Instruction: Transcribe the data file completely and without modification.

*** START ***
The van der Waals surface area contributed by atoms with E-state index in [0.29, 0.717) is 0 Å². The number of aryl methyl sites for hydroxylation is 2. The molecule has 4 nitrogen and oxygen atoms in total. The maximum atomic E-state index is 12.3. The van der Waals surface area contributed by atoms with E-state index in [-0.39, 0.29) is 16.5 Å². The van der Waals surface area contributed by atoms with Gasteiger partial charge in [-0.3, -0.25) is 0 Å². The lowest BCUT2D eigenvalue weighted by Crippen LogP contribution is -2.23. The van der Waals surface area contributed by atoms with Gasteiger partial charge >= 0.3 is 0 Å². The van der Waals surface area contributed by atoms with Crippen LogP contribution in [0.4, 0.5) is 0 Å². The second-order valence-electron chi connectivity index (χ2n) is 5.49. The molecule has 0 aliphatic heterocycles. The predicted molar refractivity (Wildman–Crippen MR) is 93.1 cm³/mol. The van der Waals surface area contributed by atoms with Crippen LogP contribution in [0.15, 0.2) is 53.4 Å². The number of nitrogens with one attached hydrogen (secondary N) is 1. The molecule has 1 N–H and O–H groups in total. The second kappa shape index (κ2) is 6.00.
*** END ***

The van der Waals surface area contributed by atoms with E-state index in [0.29, 0.717) is 0 Å². The number of aryl methyl sites for hydroxylation is 2. The molecule has 4 nitrogen and oxygen atoms in total. The maximum atomic E-state index is 12.3. The van der Waals surface area contributed by atoms with E-state index in [-0.39, 0.29) is 16.5 Å². The van der Waals surface area contributed by atoms with Gasteiger partial charge in [-0.3, -0.25) is 0 Å². The lowest BCUT2D eigenvalue weighted by Crippen LogP contribution is -2.23. The van der Waals surface area contributed by atoms with Gasteiger partial charge >= 0.3 is 0 Å². The van der Waals surface area contributed by atoms with Crippen LogP contribution in [0.4, 0.5) is 0 Å². The second-order valence-electron chi connectivity index (χ2n) is 5.49. The molecule has 0 aliphatic heterocycles. The predicted molar refractivity (Wildman–Crippen MR) is 93.1 cm³/mol. The van der Waals surface area contributed by atoms with Crippen LogP contribution in [0.15, 0.2) is 53.4 Å². The number of nitrogens with one attached hydrogen (secondary N) is 1. The molecule has 1 N–H and O–H groups in total. The second kappa shape index (κ2) is 6.00.